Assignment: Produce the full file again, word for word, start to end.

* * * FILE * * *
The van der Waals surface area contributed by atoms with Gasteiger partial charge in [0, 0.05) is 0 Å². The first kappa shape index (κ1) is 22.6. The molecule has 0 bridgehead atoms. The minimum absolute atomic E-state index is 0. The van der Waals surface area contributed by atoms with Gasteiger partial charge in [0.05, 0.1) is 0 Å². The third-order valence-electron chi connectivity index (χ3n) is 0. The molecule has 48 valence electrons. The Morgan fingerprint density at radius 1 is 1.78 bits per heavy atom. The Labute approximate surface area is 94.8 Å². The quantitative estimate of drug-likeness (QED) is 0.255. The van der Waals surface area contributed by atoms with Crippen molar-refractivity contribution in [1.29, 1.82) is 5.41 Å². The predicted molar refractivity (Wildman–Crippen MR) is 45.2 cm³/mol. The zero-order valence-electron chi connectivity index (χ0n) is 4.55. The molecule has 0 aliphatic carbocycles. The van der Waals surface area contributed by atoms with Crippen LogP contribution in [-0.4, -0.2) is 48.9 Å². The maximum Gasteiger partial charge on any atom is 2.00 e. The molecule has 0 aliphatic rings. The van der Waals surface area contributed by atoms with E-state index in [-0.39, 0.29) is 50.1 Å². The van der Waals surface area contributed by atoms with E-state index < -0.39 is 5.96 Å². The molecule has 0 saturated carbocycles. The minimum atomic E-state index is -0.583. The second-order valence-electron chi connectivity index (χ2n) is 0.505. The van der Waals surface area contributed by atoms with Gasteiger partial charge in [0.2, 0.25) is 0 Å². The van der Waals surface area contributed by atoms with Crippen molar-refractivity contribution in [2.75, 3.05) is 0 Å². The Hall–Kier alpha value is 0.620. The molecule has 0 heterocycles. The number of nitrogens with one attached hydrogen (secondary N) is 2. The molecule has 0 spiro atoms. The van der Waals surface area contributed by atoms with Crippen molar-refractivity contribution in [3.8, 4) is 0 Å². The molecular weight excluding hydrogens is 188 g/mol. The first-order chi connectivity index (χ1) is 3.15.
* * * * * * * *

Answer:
The van der Waals surface area contributed by atoms with Gasteiger partial charge in [0, 0.05) is 0 Å². The first kappa shape index (κ1) is 22.6. The molecule has 0 bridgehead atoms. The minimum absolute atomic E-state index is 0. The van der Waals surface area contributed by atoms with Gasteiger partial charge in [0.05, 0.1) is 0 Å². The third-order valence-electron chi connectivity index (χ3n) is 0. The molecule has 48 valence electrons. The Morgan fingerprint density at radius 1 is 1.78 bits per heavy atom. The Labute approximate surface area is 94.8 Å². The quantitative estimate of drug-likeness (QED) is 0.255. The van der Waals surface area contributed by atoms with Crippen molar-refractivity contribution in [1.29, 1.82) is 5.41 Å². The predicted molar refractivity (Wildman–Crippen MR) is 45.2 cm³/mol. The zero-order valence-electron chi connectivity index (χ0n) is 4.55. The molecule has 0 aliphatic carbocycles. The van der Waals surface area contributed by atoms with Crippen LogP contribution in [-0.4, -0.2) is 48.9 Å². The maximum Gasteiger partial charge on any atom is 2.00 e. The molecule has 0 aliphatic rings. The van der Waals surface area contributed by atoms with E-state index in [-0.39, 0.29) is 50.1 Å². The van der Waals surface area contributed by atoms with E-state index < -0.39 is 5.96 Å². The molecule has 0 saturated carbocycles. The minimum atomic E-state index is -0.583. The second-order valence-electron chi connectivity index (χ2n) is 0.505. The van der Waals surface area contributed by atoms with Gasteiger partial charge in [0.2, 0.25) is 0 Å². The van der Waals surface area contributed by atoms with Crippen molar-refractivity contribution in [2.75, 3.05) is 0 Å². The Hall–Kier alpha value is 0.620. The molecule has 0 heterocycles. The number of nitrogens with one attached hydrogen (secondary N) is 2. The molecule has 0 spiro atoms. The van der Waals surface area contributed by atoms with Crippen molar-refractivity contribution in [3.8, 4) is 0 Å². The molecular weight excluding hydrogens is 188 g/mol. The first-order chi connectivity index (χ1) is 3.15.